Nosebleeds mostly happen in the winter when the air is dry. They can be scary, but kids actually get them a lot. Most nosebleeds will stop on their own and usually aren't serious.
What to Do
If a child has a nosebleed:
- Sit the child up with the head tilted slightly forward. Do not have the child lean back (this may cause gagging, coughing, or vomiting).
- Pinch the soft part of the nose just below the bony part. Pinch for at least 10 minutes.
Call for medical care immediately if a child has a nosebleed that:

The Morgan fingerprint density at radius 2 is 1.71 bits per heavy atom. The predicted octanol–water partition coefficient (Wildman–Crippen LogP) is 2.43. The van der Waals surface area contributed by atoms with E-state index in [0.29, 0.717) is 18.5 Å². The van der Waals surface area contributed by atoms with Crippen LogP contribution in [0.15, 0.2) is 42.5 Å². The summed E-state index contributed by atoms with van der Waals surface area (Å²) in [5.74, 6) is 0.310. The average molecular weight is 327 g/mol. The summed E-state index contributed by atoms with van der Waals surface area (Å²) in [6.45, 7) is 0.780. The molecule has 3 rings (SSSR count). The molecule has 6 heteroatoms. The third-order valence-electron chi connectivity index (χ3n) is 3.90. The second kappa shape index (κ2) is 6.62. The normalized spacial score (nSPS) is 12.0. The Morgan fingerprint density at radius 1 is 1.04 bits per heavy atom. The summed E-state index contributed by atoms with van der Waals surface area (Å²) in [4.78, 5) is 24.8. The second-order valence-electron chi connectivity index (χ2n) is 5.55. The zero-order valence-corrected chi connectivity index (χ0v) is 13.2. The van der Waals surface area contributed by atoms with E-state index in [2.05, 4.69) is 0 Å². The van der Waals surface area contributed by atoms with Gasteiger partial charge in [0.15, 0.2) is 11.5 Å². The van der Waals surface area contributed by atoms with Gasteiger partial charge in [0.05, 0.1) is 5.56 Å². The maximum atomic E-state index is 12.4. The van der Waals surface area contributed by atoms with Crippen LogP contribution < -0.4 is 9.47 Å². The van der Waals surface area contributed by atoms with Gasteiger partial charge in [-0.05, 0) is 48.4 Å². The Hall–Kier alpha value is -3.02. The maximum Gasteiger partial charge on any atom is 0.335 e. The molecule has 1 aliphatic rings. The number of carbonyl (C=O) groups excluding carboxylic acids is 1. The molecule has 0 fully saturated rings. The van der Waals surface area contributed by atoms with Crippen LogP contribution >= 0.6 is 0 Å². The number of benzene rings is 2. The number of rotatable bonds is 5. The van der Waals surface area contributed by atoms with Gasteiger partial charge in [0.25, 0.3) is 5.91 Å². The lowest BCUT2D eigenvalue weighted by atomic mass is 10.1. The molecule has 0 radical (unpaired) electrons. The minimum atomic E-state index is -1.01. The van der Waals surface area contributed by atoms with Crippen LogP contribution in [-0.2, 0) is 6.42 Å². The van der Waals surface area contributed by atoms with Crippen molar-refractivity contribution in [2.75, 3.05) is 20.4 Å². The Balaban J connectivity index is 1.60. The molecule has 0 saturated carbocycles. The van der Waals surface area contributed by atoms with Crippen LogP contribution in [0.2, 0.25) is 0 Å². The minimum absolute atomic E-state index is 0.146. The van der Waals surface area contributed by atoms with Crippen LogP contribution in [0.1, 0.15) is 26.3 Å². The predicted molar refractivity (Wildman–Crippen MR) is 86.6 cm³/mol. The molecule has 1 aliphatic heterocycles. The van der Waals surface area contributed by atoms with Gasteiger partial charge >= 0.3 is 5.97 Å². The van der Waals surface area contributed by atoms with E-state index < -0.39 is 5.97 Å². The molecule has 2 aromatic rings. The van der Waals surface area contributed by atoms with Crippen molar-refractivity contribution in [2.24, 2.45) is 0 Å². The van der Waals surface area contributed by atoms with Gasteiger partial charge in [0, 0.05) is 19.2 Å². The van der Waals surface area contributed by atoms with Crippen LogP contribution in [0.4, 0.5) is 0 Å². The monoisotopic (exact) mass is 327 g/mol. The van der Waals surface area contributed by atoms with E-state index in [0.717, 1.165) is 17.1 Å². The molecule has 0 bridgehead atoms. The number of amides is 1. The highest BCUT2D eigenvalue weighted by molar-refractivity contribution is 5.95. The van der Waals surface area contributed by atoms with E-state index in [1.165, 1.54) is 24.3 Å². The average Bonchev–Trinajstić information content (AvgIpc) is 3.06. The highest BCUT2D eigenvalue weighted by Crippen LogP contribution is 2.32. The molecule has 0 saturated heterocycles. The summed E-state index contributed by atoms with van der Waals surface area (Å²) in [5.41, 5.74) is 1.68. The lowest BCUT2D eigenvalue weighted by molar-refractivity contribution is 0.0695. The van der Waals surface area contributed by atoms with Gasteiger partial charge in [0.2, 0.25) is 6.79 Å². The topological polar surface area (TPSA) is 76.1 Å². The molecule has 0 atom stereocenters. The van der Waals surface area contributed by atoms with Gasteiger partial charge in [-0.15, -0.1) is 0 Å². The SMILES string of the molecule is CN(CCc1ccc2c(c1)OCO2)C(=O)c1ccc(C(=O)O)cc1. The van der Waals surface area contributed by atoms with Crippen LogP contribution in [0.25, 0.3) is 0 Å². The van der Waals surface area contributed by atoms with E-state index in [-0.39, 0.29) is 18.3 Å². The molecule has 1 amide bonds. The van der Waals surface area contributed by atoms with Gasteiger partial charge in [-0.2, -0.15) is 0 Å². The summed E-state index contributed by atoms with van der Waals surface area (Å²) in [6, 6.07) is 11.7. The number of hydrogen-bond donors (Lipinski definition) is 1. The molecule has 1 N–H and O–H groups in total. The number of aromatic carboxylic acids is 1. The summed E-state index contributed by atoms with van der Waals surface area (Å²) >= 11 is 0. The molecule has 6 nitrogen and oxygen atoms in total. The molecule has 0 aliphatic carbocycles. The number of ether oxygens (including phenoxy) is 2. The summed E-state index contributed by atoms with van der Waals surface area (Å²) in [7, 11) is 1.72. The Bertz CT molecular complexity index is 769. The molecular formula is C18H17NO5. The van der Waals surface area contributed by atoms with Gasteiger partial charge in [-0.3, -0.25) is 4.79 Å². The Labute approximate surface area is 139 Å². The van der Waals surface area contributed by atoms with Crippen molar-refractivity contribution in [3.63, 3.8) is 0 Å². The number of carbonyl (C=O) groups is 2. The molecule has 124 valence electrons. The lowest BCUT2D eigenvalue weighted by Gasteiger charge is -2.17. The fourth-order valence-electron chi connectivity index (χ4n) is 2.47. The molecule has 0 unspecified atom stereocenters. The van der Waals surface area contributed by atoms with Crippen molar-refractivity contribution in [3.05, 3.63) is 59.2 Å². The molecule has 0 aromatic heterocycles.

- will not stop bleeding after pinching for 10 minutes
- makes the child dizzy or pale
- resulted from a fall or head injury
- is caused by something put inside the child's nose
Contact the child's parents only after you've called for help.
To help prevent nosebleeds:
- Encourage kids to not pick their noses.
- Ask the parent if the child has nosebleeds often and what triggers them.
- Ask the parent if the child is taking a medication that may cause nosebleeds.
Reviewed by: Kate M. Cronan, MD
Date reviewed: October 2010
Note: All information is for educational purposes only. For specific medical advice, diagnoses, and treatment, consult your doctor.
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